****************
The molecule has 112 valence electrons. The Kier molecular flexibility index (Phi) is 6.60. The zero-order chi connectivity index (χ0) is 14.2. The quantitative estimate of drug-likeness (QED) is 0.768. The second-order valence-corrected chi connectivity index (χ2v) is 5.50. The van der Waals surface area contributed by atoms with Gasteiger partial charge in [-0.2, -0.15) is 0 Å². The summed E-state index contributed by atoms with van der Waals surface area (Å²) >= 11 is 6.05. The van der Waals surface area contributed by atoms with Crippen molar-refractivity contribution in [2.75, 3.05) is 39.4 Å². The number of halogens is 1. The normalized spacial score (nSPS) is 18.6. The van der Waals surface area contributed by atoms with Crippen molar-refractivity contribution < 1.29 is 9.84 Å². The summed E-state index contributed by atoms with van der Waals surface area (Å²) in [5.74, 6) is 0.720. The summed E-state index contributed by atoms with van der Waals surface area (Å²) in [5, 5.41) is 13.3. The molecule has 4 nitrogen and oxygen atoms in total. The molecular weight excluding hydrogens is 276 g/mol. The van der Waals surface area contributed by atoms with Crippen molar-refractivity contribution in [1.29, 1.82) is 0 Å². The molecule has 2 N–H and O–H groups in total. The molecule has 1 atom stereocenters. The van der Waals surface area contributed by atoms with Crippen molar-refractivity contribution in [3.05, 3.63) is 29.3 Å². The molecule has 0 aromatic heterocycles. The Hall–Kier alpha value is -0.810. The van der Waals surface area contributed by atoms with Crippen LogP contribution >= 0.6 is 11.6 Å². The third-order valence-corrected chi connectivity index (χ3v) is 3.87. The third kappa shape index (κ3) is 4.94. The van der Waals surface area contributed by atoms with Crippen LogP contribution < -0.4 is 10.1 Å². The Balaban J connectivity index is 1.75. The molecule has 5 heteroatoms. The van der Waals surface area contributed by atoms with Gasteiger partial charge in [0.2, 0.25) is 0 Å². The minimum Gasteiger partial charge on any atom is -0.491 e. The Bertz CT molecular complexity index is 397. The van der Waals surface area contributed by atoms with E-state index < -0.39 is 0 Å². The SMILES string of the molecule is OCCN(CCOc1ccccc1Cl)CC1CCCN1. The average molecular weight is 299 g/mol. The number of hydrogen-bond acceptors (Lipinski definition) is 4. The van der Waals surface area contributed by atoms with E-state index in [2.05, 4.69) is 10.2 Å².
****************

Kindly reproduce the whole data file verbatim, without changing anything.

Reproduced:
The molecule has 112 valence electrons. The Kier molecular flexibility index (Phi) is 6.60. The zero-order chi connectivity index (χ0) is 14.2. The quantitative estimate of drug-likeness (QED) is 0.768. The second-order valence-corrected chi connectivity index (χ2v) is 5.50. The van der Waals surface area contributed by atoms with Gasteiger partial charge in [-0.2, -0.15) is 0 Å². The summed E-state index contributed by atoms with van der Waals surface area (Å²) >= 11 is 6.05. The van der Waals surface area contributed by atoms with Crippen molar-refractivity contribution in [2.75, 3.05) is 39.4 Å². The number of halogens is 1. The normalized spacial score (nSPS) is 18.6. The van der Waals surface area contributed by atoms with Crippen molar-refractivity contribution < 1.29 is 9.84 Å². The summed E-state index contributed by atoms with van der Waals surface area (Å²) in [5.74, 6) is 0.720. The summed E-state index contributed by atoms with van der Waals surface area (Å²) in [5, 5.41) is 13.3. The molecule has 4 nitrogen and oxygen atoms in total. The molecular weight excluding hydrogens is 276 g/mol. The van der Waals surface area contributed by atoms with Crippen molar-refractivity contribution in [1.29, 1.82) is 0 Å². The molecule has 2 N–H and O–H groups in total. The molecule has 1 atom stereocenters. The van der Waals surface area contributed by atoms with Crippen molar-refractivity contribution in [3.05, 3.63) is 29.3 Å². The molecule has 0 aromatic heterocycles. The Hall–Kier alpha value is -0.810. The van der Waals surface area contributed by atoms with Crippen LogP contribution >= 0.6 is 11.6 Å². The third-order valence-corrected chi connectivity index (χ3v) is 3.87. The third kappa shape index (κ3) is 4.94. The van der Waals surface area contributed by atoms with Crippen LogP contribution < -0.4 is 10.1 Å². The Balaban J connectivity index is 1.75. The molecule has 5 heteroatoms. The van der Waals surface area contributed by atoms with Gasteiger partial charge in [0.2, 0.25) is 0 Å². The minimum Gasteiger partial charge on any atom is -0.491 e. The Bertz CT molecular complexity index is 397. The van der Waals surface area contributed by atoms with E-state index < -0.39 is 0 Å². The SMILES string of the molecule is OCCN(CCOc1ccccc1Cl)CC1CCCN1. The average molecular weight is 299 g/mol. The number of hydrogen-bond acceptors (Lipinski definition) is 4. The van der Waals surface area contributed by atoms with E-state index in [2.05, 4.69) is 10.2 Å².